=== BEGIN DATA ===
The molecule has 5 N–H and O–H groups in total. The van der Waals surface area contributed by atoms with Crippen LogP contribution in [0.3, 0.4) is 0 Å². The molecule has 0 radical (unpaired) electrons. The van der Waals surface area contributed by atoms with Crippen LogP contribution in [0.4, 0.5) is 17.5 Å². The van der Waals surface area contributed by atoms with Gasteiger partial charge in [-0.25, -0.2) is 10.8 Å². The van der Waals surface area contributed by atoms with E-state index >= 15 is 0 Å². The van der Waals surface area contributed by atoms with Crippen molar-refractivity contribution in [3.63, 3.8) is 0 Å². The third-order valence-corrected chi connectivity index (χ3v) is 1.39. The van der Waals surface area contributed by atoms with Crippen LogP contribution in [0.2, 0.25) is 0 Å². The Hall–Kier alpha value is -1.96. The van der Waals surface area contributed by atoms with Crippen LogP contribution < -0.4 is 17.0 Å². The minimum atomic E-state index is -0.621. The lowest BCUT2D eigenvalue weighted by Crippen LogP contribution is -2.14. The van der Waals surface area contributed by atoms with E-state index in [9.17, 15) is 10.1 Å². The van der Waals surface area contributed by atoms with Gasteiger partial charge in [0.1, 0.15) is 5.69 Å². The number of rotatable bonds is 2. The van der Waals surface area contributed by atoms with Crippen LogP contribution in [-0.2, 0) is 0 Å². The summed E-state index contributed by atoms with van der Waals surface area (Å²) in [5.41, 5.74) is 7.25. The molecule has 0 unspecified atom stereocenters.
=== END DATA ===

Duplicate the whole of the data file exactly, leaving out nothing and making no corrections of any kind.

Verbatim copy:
The molecule has 5 N–H and O–H groups in total. The van der Waals surface area contributed by atoms with Crippen LogP contribution in [0.3, 0.4) is 0 Å². The molecule has 0 radical (unpaired) electrons. The van der Waals surface area contributed by atoms with Crippen LogP contribution in [0.4, 0.5) is 17.5 Å². The van der Waals surface area contributed by atoms with Gasteiger partial charge in [-0.25, -0.2) is 10.8 Å². The van der Waals surface area contributed by atoms with E-state index >= 15 is 0 Å². The van der Waals surface area contributed by atoms with Crippen molar-refractivity contribution in [3.63, 3.8) is 0 Å². The third-order valence-corrected chi connectivity index (χ3v) is 1.39. The van der Waals surface area contributed by atoms with Crippen LogP contribution in [0.2, 0.25) is 0 Å². The Hall–Kier alpha value is -1.96. The van der Waals surface area contributed by atoms with Crippen LogP contribution < -0.4 is 17.0 Å². The minimum atomic E-state index is -0.621. The lowest BCUT2D eigenvalue weighted by Crippen LogP contribution is -2.14. The van der Waals surface area contributed by atoms with E-state index in [9.17, 15) is 10.1 Å². The van der Waals surface area contributed by atoms with Gasteiger partial charge in [0.1, 0.15) is 5.69 Å². The number of rotatable bonds is 2. The van der Waals surface area contributed by atoms with Crippen LogP contribution in [-0.2, 0) is 0 Å². The summed E-state index contributed by atoms with van der Waals surface area (Å²) in [5.41, 5.74) is 7.25. The molecule has 0 unspecified atom stereocenters.